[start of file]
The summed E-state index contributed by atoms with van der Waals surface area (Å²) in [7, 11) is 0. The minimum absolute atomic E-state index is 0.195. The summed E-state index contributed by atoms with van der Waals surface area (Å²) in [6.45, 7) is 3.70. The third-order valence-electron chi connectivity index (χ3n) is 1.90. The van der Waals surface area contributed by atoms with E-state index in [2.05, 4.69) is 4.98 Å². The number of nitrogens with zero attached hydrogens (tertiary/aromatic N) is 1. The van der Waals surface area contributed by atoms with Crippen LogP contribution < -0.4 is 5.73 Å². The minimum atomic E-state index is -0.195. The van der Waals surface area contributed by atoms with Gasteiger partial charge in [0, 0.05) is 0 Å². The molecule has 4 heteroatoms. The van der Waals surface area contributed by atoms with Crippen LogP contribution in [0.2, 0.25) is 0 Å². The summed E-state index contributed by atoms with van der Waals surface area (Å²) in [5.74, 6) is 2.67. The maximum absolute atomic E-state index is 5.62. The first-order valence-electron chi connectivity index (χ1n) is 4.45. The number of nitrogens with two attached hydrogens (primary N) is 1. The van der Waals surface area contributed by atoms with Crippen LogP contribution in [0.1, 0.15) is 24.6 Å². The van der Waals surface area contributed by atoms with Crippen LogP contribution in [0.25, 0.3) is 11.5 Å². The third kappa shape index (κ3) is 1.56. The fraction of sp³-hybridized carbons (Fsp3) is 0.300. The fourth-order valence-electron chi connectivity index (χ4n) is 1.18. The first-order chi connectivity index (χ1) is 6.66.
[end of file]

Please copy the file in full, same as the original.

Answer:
The summed E-state index contributed by atoms with van der Waals surface area (Å²) in [7, 11) is 0. The minimum absolute atomic E-state index is 0.195. The summed E-state index contributed by atoms with van der Waals surface area (Å²) in [6.45, 7) is 3.70. The third-order valence-electron chi connectivity index (χ3n) is 1.90. The van der Waals surface area contributed by atoms with E-state index in [2.05, 4.69) is 4.98 Å². The number of nitrogens with zero attached hydrogens (tertiary/aromatic N) is 1. The van der Waals surface area contributed by atoms with Crippen LogP contribution < -0.4 is 5.73 Å². The minimum atomic E-state index is -0.195. The van der Waals surface area contributed by atoms with Gasteiger partial charge in [0, 0.05) is 0 Å². The molecule has 4 heteroatoms. The van der Waals surface area contributed by atoms with Crippen LogP contribution in [0.2, 0.25) is 0 Å². The summed E-state index contributed by atoms with van der Waals surface area (Å²) in [5.74, 6) is 2.67. The maximum absolute atomic E-state index is 5.62. The first-order valence-electron chi connectivity index (χ1n) is 4.45. The number of nitrogens with two attached hydrogens (primary N) is 1. The van der Waals surface area contributed by atoms with Crippen LogP contribution in [0.1, 0.15) is 24.6 Å². The van der Waals surface area contributed by atoms with Crippen LogP contribution in [0.25, 0.3) is 11.5 Å². The third kappa shape index (κ3) is 1.56. The fraction of sp³-hybridized carbons (Fsp3) is 0.300. The fourth-order valence-electron chi connectivity index (χ4n) is 1.18. The first-order chi connectivity index (χ1) is 6.66.